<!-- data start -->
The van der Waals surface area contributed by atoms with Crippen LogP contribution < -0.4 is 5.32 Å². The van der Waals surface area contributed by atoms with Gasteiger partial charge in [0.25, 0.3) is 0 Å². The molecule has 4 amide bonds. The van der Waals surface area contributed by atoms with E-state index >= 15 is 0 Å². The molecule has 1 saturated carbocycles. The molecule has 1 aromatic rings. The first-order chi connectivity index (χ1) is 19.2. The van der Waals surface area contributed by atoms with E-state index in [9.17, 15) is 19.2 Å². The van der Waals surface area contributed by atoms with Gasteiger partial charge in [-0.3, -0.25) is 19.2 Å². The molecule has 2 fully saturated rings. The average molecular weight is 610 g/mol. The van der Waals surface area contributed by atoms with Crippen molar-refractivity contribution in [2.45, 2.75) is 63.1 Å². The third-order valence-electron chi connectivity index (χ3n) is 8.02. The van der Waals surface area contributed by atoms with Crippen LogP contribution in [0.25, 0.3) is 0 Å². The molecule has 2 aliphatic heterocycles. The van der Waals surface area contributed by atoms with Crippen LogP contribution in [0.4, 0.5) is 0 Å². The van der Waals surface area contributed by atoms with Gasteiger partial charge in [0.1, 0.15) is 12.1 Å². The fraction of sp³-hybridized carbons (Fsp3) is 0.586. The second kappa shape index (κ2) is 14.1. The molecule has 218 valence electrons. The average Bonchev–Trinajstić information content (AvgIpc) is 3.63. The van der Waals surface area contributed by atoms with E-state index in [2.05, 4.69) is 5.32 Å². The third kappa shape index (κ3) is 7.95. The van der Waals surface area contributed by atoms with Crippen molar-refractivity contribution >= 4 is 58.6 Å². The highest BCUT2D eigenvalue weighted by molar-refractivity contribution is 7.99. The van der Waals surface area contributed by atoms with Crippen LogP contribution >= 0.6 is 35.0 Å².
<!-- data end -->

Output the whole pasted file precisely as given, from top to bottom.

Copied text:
The van der Waals surface area contributed by atoms with Crippen LogP contribution < -0.4 is 5.32 Å². The van der Waals surface area contributed by atoms with Gasteiger partial charge in [0.25, 0.3) is 0 Å². The molecule has 4 amide bonds. The van der Waals surface area contributed by atoms with E-state index >= 15 is 0 Å². The molecule has 1 saturated carbocycles. The molecule has 1 aromatic rings. The first-order chi connectivity index (χ1) is 19.2. The van der Waals surface area contributed by atoms with E-state index in [9.17, 15) is 19.2 Å². The van der Waals surface area contributed by atoms with Gasteiger partial charge in [-0.3, -0.25) is 19.2 Å². The molecule has 2 fully saturated rings. The average molecular weight is 610 g/mol. The van der Waals surface area contributed by atoms with Crippen molar-refractivity contribution in [2.45, 2.75) is 63.1 Å². The third-order valence-electron chi connectivity index (χ3n) is 8.02. The van der Waals surface area contributed by atoms with Crippen LogP contribution in [0.25, 0.3) is 0 Å². The molecule has 2 aliphatic heterocycles. The van der Waals surface area contributed by atoms with Crippen LogP contribution in [0.4, 0.5) is 0 Å². The van der Waals surface area contributed by atoms with Gasteiger partial charge in [0.1, 0.15) is 12.1 Å². The fraction of sp³-hybridized carbons (Fsp3) is 0.586. The second kappa shape index (κ2) is 14.1. The molecule has 218 valence electrons. The average Bonchev–Trinajstić information content (AvgIpc) is 3.63. The van der Waals surface area contributed by atoms with E-state index in [2.05, 4.69) is 5.32 Å². The third kappa shape index (κ3) is 7.95. The van der Waals surface area contributed by atoms with Crippen molar-refractivity contribution >= 4 is 58.6 Å². The highest BCUT2D eigenvalue weighted by molar-refractivity contribution is 7.99. The van der Waals surface area contributed by atoms with Crippen LogP contribution >= 0.6 is 35.0 Å².